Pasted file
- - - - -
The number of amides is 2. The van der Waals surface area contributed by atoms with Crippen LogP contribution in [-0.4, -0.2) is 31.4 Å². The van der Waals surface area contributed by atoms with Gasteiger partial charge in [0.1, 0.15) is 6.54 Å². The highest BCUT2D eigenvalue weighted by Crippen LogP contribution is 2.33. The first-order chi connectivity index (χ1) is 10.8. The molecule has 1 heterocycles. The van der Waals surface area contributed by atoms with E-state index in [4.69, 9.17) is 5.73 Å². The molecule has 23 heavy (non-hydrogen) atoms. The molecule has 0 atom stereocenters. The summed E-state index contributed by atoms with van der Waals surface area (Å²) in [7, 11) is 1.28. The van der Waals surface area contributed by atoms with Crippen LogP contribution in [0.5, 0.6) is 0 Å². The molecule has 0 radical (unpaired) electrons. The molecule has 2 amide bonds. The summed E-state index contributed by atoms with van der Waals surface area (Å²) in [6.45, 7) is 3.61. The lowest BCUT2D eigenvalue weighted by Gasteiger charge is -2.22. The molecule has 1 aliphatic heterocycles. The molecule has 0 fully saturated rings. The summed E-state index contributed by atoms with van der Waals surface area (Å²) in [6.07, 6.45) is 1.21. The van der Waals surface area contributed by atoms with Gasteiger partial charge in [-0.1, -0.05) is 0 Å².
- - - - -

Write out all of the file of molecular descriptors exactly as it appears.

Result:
The number of amides is 2. The van der Waals surface area contributed by atoms with Crippen LogP contribution in [-0.4, -0.2) is 31.4 Å². The van der Waals surface area contributed by atoms with Gasteiger partial charge in [0.1, 0.15) is 6.54 Å². The highest BCUT2D eigenvalue weighted by Crippen LogP contribution is 2.33. The first-order chi connectivity index (χ1) is 10.8. The molecule has 1 heterocycles. The van der Waals surface area contributed by atoms with E-state index in [4.69, 9.17) is 5.73 Å². The molecule has 23 heavy (non-hydrogen) atoms. The molecule has 0 atom stereocenters. The summed E-state index contributed by atoms with van der Waals surface area (Å²) in [7, 11) is 1.28. The van der Waals surface area contributed by atoms with Crippen LogP contribution in [0.5, 0.6) is 0 Å². The molecule has 0 radical (unpaired) electrons. The molecule has 2 amide bonds. The summed E-state index contributed by atoms with van der Waals surface area (Å²) in [6.45, 7) is 3.61. The lowest BCUT2D eigenvalue weighted by Gasteiger charge is -2.22. The molecule has 1 aliphatic heterocycles. The molecule has 0 fully saturated rings. The summed E-state index contributed by atoms with van der Waals surface area (Å²) in [6.07, 6.45) is 1.21. The van der Waals surface area contributed by atoms with Gasteiger partial charge in [-0.1, -0.05) is 0 Å².